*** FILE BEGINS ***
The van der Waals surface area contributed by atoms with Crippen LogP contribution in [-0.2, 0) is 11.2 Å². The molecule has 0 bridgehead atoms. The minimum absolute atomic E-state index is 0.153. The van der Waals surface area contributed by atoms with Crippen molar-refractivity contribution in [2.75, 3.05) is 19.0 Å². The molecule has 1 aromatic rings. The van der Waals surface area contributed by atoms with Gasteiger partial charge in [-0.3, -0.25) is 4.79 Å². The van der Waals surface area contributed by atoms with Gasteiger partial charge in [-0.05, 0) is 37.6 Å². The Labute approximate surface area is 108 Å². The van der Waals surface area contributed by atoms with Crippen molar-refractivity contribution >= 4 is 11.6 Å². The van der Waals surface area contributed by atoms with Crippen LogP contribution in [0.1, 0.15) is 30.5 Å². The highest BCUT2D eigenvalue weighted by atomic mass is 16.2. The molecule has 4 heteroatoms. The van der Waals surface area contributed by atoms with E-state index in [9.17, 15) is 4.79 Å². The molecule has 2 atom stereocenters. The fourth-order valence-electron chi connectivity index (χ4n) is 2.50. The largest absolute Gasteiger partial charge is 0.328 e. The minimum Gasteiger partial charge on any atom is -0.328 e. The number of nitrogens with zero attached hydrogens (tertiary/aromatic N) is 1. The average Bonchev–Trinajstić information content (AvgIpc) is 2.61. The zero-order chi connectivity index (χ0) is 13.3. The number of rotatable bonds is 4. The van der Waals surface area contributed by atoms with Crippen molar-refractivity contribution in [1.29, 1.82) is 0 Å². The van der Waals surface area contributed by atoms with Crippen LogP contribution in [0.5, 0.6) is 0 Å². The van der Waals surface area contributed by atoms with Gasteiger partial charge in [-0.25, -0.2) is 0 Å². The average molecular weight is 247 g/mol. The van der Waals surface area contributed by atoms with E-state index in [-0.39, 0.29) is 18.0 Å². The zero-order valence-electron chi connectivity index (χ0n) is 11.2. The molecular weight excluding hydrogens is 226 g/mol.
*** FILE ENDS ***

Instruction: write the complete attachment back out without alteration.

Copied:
The van der Waals surface area contributed by atoms with Crippen LogP contribution in [-0.2, 0) is 11.2 Å². The molecule has 0 bridgehead atoms. The minimum absolute atomic E-state index is 0.153. The van der Waals surface area contributed by atoms with Crippen molar-refractivity contribution in [2.75, 3.05) is 19.0 Å². The molecule has 1 aromatic rings. The van der Waals surface area contributed by atoms with Gasteiger partial charge in [-0.3, -0.25) is 4.79 Å². The van der Waals surface area contributed by atoms with Gasteiger partial charge in [-0.05, 0) is 37.6 Å². The Labute approximate surface area is 108 Å². The van der Waals surface area contributed by atoms with Crippen molar-refractivity contribution >= 4 is 11.6 Å². The van der Waals surface area contributed by atoms with Crippen LogP contribution in [0.1, 0.15) is 30.5 Å². The highest BCUT2D eigenvalue weighted by atomic mass is 16.2. The molecule has 4 heteroatoms. The van der Waals surface area contributed by atoms with E-state index in [9.17, 15) is 4.79 Å². The molecule has 2 atom stereocenters. The fourth-order valence-electron chi connectivity index (χ4n) is 2.50. The largest absolute Gasteiger partial charge is 0.328 e. The minimum Gasteiger partial charge on any atom is -0.328 e. The number of nitrogens with zero attached hydrogens (tertiary/aromatic N) is 1. The average Bonchev–Trinajstić information content (AvgIpc) is 2.61. The zero-order chi connectivity index (χ0) is 13.3. The number of rotatable bonds is 4. The van der Waals surface area contributed by atoms with Crippen molar-refractivity contribution in [1.29, 1.82) is 0 Å². The van der Waals surface area contributed by atoms with Crippen LogP contribution in [0.5, 0.6) is 0 Å². The van der Waals surface area contributed by atoms with Gasteiger partial charge in [-0.25, -0.2) is 0 Å². The average molecular weight is 247 g/mol. The van der Waals surface area contributed by atoms with E-state index in [-0.39, 0.29) is 18.0 Å². The zero-order valence-electron chi connectivity index (χ0n) is 11.2. The molecular weight excluding hydrogens is 226 g/mol.